At the height of the pandemic, people stuck indoors spent the time playing tons of video games.
Now that countries are slowly opening up again, this behavior will change. And video game makers have warned that when people go outside, their sales will fall and game spending could fall for the first time in at least a decade.
But the companies do not reduce the anticipation. Far from it.
Consider Riot Games, which makes League of Legends. “We’re doubling up,” said Nicolo Laurent, the company’s managing director. “We’re hiring like crazy.”
Then there is Microsoft’s Xbox. “Our gaming investment has never been higher,” said Phil Spencer, who runs the business.
Video game companies are among the pandemic winners saying they continue to plan to move at full steam even after the coronavirus bans that have propelled their businesses over the past 15 months have largely been lifted. Other tech companies that thrived while supplying an out-of-the-way society – including Zoom and Peloton – have also announced they will continue to spend, expand operations and hire new staff.
It’s a counter-intuitive bet. However, some of the companies said they could use the cash they had in store from the gust of wind of the year to return to the growth path they were on before the pandemic accelerated it.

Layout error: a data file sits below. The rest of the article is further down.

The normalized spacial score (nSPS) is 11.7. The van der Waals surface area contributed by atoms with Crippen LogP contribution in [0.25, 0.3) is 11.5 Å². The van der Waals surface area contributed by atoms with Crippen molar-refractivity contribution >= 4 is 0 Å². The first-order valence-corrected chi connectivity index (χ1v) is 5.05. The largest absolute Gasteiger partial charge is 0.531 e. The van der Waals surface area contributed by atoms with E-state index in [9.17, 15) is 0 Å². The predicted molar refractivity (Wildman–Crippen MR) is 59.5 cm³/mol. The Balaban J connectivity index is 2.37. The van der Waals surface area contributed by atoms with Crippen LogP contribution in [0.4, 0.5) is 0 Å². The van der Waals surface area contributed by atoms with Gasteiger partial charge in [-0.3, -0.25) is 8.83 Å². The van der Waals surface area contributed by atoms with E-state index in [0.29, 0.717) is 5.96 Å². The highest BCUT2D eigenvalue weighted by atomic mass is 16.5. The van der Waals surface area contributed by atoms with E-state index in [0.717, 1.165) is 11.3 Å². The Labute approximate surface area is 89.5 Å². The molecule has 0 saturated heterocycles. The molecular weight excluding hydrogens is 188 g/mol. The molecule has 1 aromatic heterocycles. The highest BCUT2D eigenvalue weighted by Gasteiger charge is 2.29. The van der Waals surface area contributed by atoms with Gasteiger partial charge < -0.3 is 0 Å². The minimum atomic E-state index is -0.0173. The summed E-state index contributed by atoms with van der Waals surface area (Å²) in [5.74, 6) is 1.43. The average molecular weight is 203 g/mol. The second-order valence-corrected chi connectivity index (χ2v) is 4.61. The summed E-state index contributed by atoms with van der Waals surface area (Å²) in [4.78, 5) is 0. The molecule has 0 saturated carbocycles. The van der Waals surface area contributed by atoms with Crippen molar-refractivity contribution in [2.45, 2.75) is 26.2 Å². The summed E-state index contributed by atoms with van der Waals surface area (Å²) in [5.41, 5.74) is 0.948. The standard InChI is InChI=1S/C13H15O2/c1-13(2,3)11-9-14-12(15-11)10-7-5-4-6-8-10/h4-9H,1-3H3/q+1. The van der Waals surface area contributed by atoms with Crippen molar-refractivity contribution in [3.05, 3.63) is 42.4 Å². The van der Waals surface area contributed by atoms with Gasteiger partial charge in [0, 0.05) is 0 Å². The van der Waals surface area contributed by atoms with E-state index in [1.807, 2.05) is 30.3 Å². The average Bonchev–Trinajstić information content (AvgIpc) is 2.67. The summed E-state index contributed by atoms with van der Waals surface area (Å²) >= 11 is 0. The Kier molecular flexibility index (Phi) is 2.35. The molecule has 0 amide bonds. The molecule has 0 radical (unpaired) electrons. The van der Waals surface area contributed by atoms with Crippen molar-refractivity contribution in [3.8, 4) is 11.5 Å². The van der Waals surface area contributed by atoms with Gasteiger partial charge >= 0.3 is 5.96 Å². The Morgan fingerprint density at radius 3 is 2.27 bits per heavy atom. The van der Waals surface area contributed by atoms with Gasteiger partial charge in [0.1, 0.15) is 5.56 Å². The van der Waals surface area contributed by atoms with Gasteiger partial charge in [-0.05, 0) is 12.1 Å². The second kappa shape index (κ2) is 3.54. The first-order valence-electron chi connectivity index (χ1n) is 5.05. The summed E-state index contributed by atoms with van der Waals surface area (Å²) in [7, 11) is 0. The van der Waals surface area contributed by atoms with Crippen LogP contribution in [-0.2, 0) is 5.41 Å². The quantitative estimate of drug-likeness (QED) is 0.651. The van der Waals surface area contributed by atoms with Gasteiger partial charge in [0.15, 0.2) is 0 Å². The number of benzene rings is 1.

“This is a great time for the industry,” said Strauss Zelnick, general manager of Take-Two Interactive, which makes the NBA 2K and Grand Theft Auto video games. He said the pandemic has made gambling more accessible to a wider audience, and rather than pulling back, “we are investing to grow to meet that demand.”
When industry predicted a slowdown in growth in the past, companies often cut costs, but those downturns and rallies were usually unpredictable due to falling stock markets and recessions, said Bill Pearce, assistant dean at the Haas School of Business from the University of California, Berkeley.
As the pandemic subsides, coronavirus vaccines and predictions of how people will react when the world opens up means companies have “more clarity and more confidence in investing,” Pearce said. Some industries that followed conventional wisdom and slowed down, such as car dealerships, are now kneeling on their knees for failing to meet increasing demand, he said.
However, John Paul Rollert, a professor at the University of Chicago’s Booth School of Business, said that moving forward in the face of changing behavior is a risky and rewarding approach.
“They really play high-stakes poker,” said Mr. Rollert. Still, as the economy recovered and money sloshed around, he added, “You can see why these companies might think, ‘Covid has been good to us, but maybe post-Covid will be great for us.'”
Newzoo, a gaming analytics firm, has forecast that people will spend $ 175.8 billion on games this year, down 1 percent from 2020. This would be the first drop since Newzoo began tracking spending in 2012.
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May 28, 2021 at 12:54 p.m. ET
Take-Two announced earlier this month that sales will decrease 30 percent year over year for the next quarter and 8 percent for the fiscal year. Activision Blizzard, which makes the war game Call of Duty, forecast an 11 percent year-on-year revenue decline for the next quarter.